Here is the president’s salary through history, and what it would be worth in today’s dollars. Thanks to inflation, all previous presidents received more in buying power than the nation’s top executive does today.

  • 1789: The president's salary was $25,000. It would have been worth over $800,000 in 2022.
  • 1873: President Ulysses S. Grant signed the bill that authorized his raise for his second term. The $50,000 salary would be worth $1.18 million in 2022.
  • 1909: William Taft received a $75,000 salary. It would be worth $2.34 million in 2022.
  • 1949: Harry Truman received a $100,000 salary. It would be worth $1.18 million in 2022.
  • 1969: Richard Nixon's $200,000 salary would be worth $1.59 million in 2022.
  • 2001: George W. Bush received $400,000. That amount paid in 2001 would be worth about $648,123 in 2022.

At what age is a person eligible to become president of the U.S.?

The president of the U.S. must be at least 35 years old. The youngest person to become president was Theodore Roosevelt, who was 42 when he took office. The oldest person to become president was Joe Biden, who was 78 when he was inaugurated.

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Presidential Pension: Do Presidents Get Paid for Life?

Do former presidents still get compensation of some kind after their tenure ends? Yes, once a sitting president completes his final term and leaves office he receives a yearly pension, as well as additional expenses meant for things like salaries and benefits for staffers. The yearly pension for former presidents matches the salary of Cabinet Securities (Executive Level I). In 2015, that number was $205,700 according to a report from the Congressional Research Service.

Former presidents are also free to make money in other ways – and they very much do. In under two years as a former president, Barack Obama has made an impressive amount of money in speeches alone. In 2017 he could make as much as $400,000 for a single speech, making him one of the top 10 highest-paid public speakers. Former Presidents Bill Clinton and George W. Bush were also in the top 10. Turns out being a former president is way more lucrative than being the current president.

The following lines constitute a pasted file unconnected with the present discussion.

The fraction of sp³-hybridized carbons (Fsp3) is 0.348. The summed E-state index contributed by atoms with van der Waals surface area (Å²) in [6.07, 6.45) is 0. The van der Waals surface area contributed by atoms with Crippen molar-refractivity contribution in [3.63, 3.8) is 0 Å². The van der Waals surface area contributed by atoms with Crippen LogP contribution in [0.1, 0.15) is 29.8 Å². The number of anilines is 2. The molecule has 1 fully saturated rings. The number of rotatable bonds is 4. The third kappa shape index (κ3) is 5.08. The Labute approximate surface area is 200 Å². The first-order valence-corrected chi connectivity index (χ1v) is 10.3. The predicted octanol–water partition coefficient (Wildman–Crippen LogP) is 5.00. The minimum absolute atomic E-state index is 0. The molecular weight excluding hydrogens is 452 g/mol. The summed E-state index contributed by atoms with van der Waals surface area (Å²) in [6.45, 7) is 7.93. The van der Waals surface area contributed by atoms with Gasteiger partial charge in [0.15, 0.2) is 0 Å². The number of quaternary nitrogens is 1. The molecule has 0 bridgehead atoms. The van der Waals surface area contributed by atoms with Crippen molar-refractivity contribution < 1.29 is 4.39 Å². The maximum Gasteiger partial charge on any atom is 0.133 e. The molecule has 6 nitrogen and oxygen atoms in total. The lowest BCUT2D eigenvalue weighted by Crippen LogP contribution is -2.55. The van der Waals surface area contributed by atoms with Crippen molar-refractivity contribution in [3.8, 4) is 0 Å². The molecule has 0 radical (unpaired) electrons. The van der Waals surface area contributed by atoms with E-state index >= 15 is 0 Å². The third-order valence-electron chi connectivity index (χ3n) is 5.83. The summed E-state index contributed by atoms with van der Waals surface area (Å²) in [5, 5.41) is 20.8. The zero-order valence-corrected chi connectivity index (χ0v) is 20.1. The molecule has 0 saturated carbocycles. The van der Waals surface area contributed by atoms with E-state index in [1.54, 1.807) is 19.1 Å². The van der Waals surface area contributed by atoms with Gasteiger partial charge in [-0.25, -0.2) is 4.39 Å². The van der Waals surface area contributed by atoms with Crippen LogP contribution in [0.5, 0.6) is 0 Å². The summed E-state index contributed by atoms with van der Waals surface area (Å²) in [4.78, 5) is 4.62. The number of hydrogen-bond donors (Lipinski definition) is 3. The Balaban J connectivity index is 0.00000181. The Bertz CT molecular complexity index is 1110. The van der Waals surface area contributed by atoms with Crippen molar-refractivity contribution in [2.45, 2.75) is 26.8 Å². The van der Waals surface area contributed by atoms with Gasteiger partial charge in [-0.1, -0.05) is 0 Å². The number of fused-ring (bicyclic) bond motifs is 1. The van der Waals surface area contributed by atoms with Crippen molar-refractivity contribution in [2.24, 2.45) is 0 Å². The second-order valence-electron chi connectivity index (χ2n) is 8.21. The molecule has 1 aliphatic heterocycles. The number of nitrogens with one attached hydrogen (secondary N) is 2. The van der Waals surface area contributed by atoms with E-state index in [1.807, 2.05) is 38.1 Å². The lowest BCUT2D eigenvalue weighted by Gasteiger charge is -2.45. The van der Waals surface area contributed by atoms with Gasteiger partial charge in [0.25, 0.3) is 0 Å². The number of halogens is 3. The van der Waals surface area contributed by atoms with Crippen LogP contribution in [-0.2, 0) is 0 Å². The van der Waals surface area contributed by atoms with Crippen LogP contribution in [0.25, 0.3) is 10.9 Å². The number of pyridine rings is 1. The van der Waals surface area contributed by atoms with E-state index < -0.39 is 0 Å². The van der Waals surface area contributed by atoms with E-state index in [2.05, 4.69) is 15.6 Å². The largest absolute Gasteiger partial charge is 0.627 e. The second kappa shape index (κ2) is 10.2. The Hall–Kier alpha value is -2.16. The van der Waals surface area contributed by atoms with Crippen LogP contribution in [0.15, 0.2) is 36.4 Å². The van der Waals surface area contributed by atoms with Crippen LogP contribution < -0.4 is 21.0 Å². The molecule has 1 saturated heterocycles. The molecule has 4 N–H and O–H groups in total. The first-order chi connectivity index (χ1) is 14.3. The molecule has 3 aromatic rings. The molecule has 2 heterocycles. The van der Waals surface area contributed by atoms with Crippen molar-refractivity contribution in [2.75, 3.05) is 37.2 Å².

Obama, in particular, has been adept at finding multiple types of post-presidency work. He and Michelle signed a joint book deal with Penguin Random House Publishing in 2017 with a reported advance of around $65 million. This is in addition to the continuing income Obama makes from his popular pre-presidency book Dreams From My Father. In May of 2018, Netflix announced its own agreement with the Obamas to produce content like film and television series for the streaming service.

Bill Clinton and George W. Bush may not have received $65 million for their books, but they were still paid handsomely for their written efforts post-Presidency; Clinton received a $15 million advance for his 2004 autobiography My Life, while Bush reportedly got a $7 million advance for 2010's Decision Points. Continuing book sales and public speaking events have allowed each to comfortably stay wealthy and even grow their net worth since leaving office. Jimmy Carter has written 14 books since he left the office, making him enough money to comfortably travel the world for humanitarian efforts.